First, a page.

Sunday lunch at the San Jose, a cool conservatory-like restaurant overlooking the sea at Canet de Berenguer along the coast. A cannonade of fireworks celebrates the first communion of many of the children in the huge family parties at the long tables. No doubt the placement is dictated by pecking orders and internecine feuds, but everybody is dressed up and relays of tall, conical bottles of red wine, like the flasks of bath essence you see at Heal's at Christmas, enhance the festivity. I've discovered a delicious, ruby-red drink myself, Bitter Kas, non-alcoholic, Campari without the camp. Sizzling paellas the size of small islands, bristling with crustaceans, rocky with shells, are dismantled, pyramids of tiny bivalves are demolished, white calamari slither from their rings of batter and dangle worm-like from forks. There are plenty of good things for vegetarians, too.
It's best to go out very early, or late in the evening, to see the natives of the playa at work. Dung beetles assemble in the wake of a dog and transform the mess into a large and perfect sand-ball, black ants have made a long road, a four-lane motorway, and pass each other ceaselessly on their business to and from their city in the cracked earth of the scrub. We have sat by candlelight on the veranda at midnight while the sound of cicadas comes from the curry plants that waft the vapours of a delicate cuisine all around while a tabby cat stalks the beach and moths hover.
Back in Rocafort, and Gill and Juan's garden, vivid with crimson and magenta bougainvillaea, is a delight of scent; honeysuckle and jasmine and pink-and-white-striped lilacs pour out their perfume into the night air cooled by the sound of running water as circular motors clean the pools in neighbouring gardens. We drive to Albufera, a vast, magical lake beyond paddy fields, with a few white horses against an ultramarine sky. A motor boat negotiates narrow channels through reeds and rushes 20ft tall, and herons and white egrets fly and roost, and fish leap. Bronzed or mahogany does not describe our guide, who has the air of knowing that, if he were in a story, he would be some local deity steering us towards a mythic transformation. Gill's mobile phone, booking a restaurant in Valencia, cannot break the spell, and then she asks the man to turn off the engine, and we drift.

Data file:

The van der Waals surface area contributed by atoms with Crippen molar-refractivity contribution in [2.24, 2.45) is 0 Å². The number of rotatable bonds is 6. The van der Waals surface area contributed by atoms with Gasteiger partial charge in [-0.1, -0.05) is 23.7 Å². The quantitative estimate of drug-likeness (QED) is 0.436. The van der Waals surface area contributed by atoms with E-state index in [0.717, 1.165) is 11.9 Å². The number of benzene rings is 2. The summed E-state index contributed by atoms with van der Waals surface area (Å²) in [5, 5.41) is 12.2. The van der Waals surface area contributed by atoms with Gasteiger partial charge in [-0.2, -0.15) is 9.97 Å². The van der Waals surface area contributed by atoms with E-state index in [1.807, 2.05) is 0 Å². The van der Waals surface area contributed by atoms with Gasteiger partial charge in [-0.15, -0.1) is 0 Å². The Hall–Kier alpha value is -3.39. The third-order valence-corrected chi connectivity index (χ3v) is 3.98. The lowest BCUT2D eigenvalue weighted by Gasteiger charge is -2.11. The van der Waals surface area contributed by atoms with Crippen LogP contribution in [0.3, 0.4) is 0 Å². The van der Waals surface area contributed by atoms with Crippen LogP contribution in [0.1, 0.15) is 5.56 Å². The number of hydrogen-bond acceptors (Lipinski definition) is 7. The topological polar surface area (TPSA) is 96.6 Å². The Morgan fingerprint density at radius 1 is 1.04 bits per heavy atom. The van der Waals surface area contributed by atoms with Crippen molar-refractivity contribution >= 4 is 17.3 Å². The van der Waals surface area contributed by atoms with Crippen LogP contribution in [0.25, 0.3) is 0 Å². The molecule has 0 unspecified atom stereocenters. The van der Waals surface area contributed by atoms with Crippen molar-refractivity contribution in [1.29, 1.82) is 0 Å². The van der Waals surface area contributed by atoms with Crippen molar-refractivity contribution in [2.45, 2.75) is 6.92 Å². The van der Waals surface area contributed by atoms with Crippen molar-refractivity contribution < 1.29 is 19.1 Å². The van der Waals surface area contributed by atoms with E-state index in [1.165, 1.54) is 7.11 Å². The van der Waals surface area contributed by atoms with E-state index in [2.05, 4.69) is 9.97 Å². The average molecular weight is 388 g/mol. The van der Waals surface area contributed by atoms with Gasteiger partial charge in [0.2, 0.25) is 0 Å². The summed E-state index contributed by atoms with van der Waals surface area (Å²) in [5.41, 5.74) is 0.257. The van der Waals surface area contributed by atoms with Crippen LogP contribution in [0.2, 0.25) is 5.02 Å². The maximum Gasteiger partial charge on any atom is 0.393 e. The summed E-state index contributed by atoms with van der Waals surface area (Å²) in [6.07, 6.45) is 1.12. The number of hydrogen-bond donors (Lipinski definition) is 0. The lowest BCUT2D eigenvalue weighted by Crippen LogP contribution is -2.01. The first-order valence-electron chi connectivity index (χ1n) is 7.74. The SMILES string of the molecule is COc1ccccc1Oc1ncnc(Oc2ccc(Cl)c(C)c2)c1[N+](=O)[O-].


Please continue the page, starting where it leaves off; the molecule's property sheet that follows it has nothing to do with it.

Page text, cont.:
Valencia, in its soft, faded stone, seems a city that is very much itself, unaffected by tourists. Light falls from the glass dome of the enormous Mercado Central, and red, yellow and blue reflections from stained glass strike stalls heaped with what looks like enough food to feed the world. There are jewellery and cosmetics, racks of workaday print-house frocks, anything your heart or household could desire. We drink thick glasses of the local speciality, horchata, made from earthnuts, and then I find the stall I want. Souvenirs. A woman wraps with great care, in tissuey brown paper, each doll-sized paella dish and figurine, the Valencian cockerel jug and the yellow-glazed, green-splashed jug for olive oil, and these old postcards showing men in Valencian dress serenading ladies on the guitar, and little boys in cardinal-crimson satin among the orange groves of the song that has been playing an accompaniment in my head since we arrived.
Shena Mackay's latest novel, The Orchard on Fire, is published by Heinemann, pounds 12.99.Reuse content